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Men Also Have a Biological Clock That can Create Possible Complications

by | May 27, 2019

The notion of being on a “biological clock” usually one of the societal pressures that are put on women in our society. However, due to a recent study which was published in the Maturitas journal, there is some of that time-sensitive responsibility when it comes to reproducing that should be put on men, as well. Grab your significant other and keep reading below to see the findings of this study about men also being on their own ‘clock’.

If you’re not familiar with the term “biological clock”, it is a phrase referring to someone’s (almost always a woman’s) relationship between age and fertility, going along with the notion that the older someone gets (or, the closer a woman gets to menopause), the less fertile they become. The term usually isn’t used in the kindest sense, rather it is used as a way to guilt women into rushing to have children before “they get too old.”

Men Also Have a Biological Clock That can Create Possible Complications
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Men Also Have a Biological Clock That can Create Possible Complications

However, thanks to a study published in Maturitas, men also apparently share the struggle of having a ‘clock’. With 40 years of research observed, there were links found between the age of a father and certain effects on the mother’s pregnancy and their baby.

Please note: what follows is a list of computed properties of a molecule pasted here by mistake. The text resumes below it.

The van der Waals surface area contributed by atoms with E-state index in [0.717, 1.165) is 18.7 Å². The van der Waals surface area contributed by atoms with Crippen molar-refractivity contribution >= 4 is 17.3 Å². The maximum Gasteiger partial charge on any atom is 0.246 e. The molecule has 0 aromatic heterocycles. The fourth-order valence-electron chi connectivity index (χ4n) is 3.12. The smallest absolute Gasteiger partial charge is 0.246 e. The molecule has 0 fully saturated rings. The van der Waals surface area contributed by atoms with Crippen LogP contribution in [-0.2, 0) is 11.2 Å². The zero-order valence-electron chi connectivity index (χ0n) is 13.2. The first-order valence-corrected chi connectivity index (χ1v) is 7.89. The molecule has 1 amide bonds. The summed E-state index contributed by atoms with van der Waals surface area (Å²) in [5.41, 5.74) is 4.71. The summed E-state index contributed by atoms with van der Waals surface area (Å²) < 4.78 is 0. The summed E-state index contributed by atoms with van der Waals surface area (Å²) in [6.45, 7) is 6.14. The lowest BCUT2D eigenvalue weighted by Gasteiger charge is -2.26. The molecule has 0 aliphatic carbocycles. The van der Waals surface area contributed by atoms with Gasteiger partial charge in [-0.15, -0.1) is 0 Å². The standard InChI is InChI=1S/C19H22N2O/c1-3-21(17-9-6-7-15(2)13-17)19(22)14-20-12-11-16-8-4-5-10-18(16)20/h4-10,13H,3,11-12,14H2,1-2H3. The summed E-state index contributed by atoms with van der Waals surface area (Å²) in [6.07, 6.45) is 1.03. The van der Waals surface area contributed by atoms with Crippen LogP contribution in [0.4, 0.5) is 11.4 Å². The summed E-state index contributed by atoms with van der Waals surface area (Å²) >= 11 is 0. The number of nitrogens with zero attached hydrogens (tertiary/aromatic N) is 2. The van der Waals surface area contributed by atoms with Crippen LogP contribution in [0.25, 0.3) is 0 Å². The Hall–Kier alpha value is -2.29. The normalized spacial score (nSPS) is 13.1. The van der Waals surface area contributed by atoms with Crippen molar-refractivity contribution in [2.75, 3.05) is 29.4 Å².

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According to the study, the older men get, the higher risk that they put their female partners in when it comes to pregnancy and birthing complications including gestational diabetes, pre-eclampsia, and having a preterm birth. Not only that, but babies do run a higher risk of having complications such as congenital heart disease, newborn seizures, and being born underweight. While the study says that complications can happen as early as age 35, other research says that it is much more common after age 45. Not

While it is widely accepted that physiological changes occur in women after 35 can affect conception, pregnancy and the health of the child, most men do not realize their advanced age can have a similar impact…Just as people lose muscle strength, flexibility, and endurance with age, in men, sperm also tends to lose ‘fitness’ over the life cycle.

Gloria Bachmann, Director of the Women’s Health Institute at Rutgers Robert Wood Johnson Medical School

In order to combat the negative effects of aging sperm and certain risks that come with conceiving as an “older” father (considered as being aged 45 and up), Science Daily reports that certain specialists recommend that fathers bank their sperm before the age of 35 in order to prevent any possible difficulties that may happen further down the line.

What do you think of this research on men’s biological clock that came out? Have you or your partner considered banking sperm? Let me know in the comments below.

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Gabriella Anaya

News Editor | Limoges, France | [email protected]

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